Dammit, I speak Korean, not English, and bloody well not Latin.
Extras
Tartan USA has scrounged up an acceptable catalogue of special features. These start with a brief ‘making of’ featurette. Though it was most likely intended to be a press pack, the featurette is nonetheless interesting to watch. Mostly consisting of brief interviews with the main players and roughly edited behind the scenes footage, it offers no real insight into the film itself, but manages to make clear the effort put into the modest production. Most intriguingly, it seems to contain the making of several deleted scenes.

The rest of the features are the usual advertising standbys including a photo gallery housing stills from the film, a music video and a trailer library. The music video is made up of more behind the scenes footage mixed with film clips put to one of the film's more prevalent classical tracks. It seems to be more of an elongated trailer than a music video, which is not at all uncommon for movie based music videos. The trailer library contains the trailers of Tartan’s entire Asia Extreme collection, including Memento Mori’s semi-prequel Whispering Corridors, which appears to be much more inspired by Dario Argento’s Suspiria than a tragic love story.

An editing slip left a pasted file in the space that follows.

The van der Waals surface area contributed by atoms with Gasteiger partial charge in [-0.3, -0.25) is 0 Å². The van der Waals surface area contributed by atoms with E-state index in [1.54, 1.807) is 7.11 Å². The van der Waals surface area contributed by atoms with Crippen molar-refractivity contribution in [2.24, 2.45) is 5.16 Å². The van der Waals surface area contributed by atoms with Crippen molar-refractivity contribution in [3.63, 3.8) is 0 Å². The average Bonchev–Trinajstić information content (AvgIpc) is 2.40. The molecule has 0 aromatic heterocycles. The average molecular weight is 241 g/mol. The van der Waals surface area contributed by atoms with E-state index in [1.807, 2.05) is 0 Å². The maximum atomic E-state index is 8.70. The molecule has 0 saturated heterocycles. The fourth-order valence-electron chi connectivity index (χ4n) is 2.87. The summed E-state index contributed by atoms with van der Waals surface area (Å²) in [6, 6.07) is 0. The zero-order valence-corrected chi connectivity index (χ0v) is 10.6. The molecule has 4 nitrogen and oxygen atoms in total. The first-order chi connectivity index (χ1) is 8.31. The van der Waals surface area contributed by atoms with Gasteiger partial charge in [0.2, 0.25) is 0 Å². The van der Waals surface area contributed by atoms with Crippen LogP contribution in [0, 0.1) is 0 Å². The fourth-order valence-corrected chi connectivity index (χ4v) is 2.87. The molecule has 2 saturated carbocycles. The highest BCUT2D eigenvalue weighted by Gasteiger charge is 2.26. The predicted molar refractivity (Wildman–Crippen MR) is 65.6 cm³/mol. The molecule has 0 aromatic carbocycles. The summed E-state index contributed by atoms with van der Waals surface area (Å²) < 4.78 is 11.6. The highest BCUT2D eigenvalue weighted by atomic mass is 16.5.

Memento Mori
Overall
Memento Mori, it should be doubly noted, is the second part of a loosely related trilogy of Korean schoolgirl horror flicks. I’ve not seen either of the other films, but it seems Memento Mori works fine as a stand-alone feature. It shares no cast or credits with the other two films. People looking for a scary Asian horror film may want to look elsewhere; however, those in search of another example of the unrivalled beauty that is modern Korean cinema should defiantly check it out.